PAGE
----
Yeah and, and all of a sudden, I had an accountant saying; hey dude we need to do your month end and I was like; don’t don’t you do that, he went no, this is a this is a collaboration. And it was lots of little things and that was what kind of gave me the, the sort of kick up the backside to say,  you know you go you’re gonna have to go and hire people which to be honest with you I was reluctant to do I didn’t wanna go out, and hire va’s or hire staff. Not because I have an issue delegating, but one of the big reasons why I wanted ot stike out my own was, if there was a day that I didn’t wanna work, I wanted just to be able to close my laptop and go and take some time for myself. But, I I got to the point where I wanted to get stuff done but I didn’t wanna have to go out and go through the process of hiring and management. And that’s what started me getting involved in looking at, look how can I automate my business. And like a lot of other people when I first started looking at it, it just drowns you. Um I mean, never ever, never ever go on to a Facebook group or a forum board or anything like that and say; ‘hey where should I start, uh automating my business?’  Because you’ll just get drowned, you will just get inundated. You know I had some really well-meaning people from my former employment, uh who were process management experts and they came along and gave me these fantastically complicated spreadsheets and I just had to go and get a degree to figure out what half of them meant. I had other people come along and offer to sell me really expensive courses, that show me how to do it,  you know everything in between. But the, the reality is that, you know even if you and I were in exactly in the same business, we would run it totally differently. Um I.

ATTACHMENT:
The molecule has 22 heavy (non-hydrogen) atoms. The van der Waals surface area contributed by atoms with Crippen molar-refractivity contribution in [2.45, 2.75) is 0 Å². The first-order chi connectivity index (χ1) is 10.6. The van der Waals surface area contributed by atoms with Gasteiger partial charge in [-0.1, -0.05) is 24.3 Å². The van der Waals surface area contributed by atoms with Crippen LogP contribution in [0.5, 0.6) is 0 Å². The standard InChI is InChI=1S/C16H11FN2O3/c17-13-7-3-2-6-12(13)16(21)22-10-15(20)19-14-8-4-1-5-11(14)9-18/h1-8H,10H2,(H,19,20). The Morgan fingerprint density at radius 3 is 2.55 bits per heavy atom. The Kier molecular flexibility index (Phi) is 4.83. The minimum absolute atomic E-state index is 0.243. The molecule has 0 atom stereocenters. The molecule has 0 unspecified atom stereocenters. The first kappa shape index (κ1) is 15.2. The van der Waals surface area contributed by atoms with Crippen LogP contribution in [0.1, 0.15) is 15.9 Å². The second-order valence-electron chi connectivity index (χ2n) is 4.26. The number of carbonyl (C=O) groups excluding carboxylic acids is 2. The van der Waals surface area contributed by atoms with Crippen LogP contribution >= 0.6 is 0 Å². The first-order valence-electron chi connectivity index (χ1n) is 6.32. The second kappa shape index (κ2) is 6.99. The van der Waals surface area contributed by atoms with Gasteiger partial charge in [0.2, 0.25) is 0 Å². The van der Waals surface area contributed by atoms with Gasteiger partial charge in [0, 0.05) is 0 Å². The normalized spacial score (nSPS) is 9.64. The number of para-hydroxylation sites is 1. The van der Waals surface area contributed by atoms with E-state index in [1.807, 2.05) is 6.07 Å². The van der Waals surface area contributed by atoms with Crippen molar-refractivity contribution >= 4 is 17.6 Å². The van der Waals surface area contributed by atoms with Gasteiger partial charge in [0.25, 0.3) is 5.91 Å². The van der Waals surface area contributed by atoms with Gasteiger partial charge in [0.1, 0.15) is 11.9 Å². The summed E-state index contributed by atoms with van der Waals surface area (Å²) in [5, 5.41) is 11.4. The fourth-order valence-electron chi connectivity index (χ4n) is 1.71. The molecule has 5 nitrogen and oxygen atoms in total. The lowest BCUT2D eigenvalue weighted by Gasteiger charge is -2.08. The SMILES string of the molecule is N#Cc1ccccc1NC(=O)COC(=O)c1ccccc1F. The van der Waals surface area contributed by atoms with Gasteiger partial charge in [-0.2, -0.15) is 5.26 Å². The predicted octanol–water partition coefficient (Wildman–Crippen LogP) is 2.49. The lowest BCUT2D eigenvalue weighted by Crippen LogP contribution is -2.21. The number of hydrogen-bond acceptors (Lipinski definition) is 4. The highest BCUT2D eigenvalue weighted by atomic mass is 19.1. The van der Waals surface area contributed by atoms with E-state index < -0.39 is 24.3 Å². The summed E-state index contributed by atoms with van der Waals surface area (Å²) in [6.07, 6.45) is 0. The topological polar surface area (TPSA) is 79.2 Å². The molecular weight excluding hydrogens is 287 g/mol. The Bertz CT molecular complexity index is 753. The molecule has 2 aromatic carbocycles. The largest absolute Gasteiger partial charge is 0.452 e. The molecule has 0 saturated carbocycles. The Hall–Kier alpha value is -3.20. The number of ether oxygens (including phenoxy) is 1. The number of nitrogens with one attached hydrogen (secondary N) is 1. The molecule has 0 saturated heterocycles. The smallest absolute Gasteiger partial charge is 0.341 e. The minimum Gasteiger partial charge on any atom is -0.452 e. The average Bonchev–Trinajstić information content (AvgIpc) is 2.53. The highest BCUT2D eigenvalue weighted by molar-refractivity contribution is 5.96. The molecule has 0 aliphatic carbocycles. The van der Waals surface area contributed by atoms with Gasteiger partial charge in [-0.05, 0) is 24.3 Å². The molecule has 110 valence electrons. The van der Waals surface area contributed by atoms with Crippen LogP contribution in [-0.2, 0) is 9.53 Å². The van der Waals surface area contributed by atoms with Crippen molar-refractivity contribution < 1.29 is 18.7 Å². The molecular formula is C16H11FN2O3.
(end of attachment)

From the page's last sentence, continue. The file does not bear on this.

Lizzie: 7:08

Yeah. You’d run it well, of course.

Stephen: 7:12

You know it’s, the the problem with automating a business is, again it’s that we’re people, we’re complicated.

There are there are people out there who don’t enjoy the stuff that I enjoy and vice versa. I mean I will I will spend a day happily working on a piece of coy. But I will do everything I can to procrastinate away from building a sales page. I will do everything I can do to avoid that. And that that was kind a like a light switch for moment for me, about starting to get serious about automating my business. I get rid of all the complicated stuff and said okay of all the things that you do, ask yourself two questions. Does it have to be done? You know so like my month ends my mountains have got to be done. Otherwise the tax man’s gonna fall out with me and I’m never winning a fight against him. Never. And so, it was does this task have to be done,  which is an interesting question on its own but we’ll talk about that later if we have time. The second question was, do I enjoy this task? And honestly that just, that just lit me up like a Christmas tree, because it was hey you know I, I have to do this, I’ve committed to doing this but I don’t enjoy it. And they, but again the sort of the unofficial third rule that I’ve got in place was, what is the simplest way to solve this problem? So, my problem was, I was just getting killed for reporting and you look I can almost hear some of the other people that are watching this right now screaming the answer, going come on dude it’s obvious. And the answer that I was able to take everything and funnel it towards Google Analytics. And so, it wasn’t a case needing to build anything. The simple answer was to go out and look for something that was already there. And the tool was already there, it was Google Analytics which up to that point it was just hey that’s, that’s that page that I pretend to look at now and again see how well a website’s doing, but unless someone’s paying me to I don’t.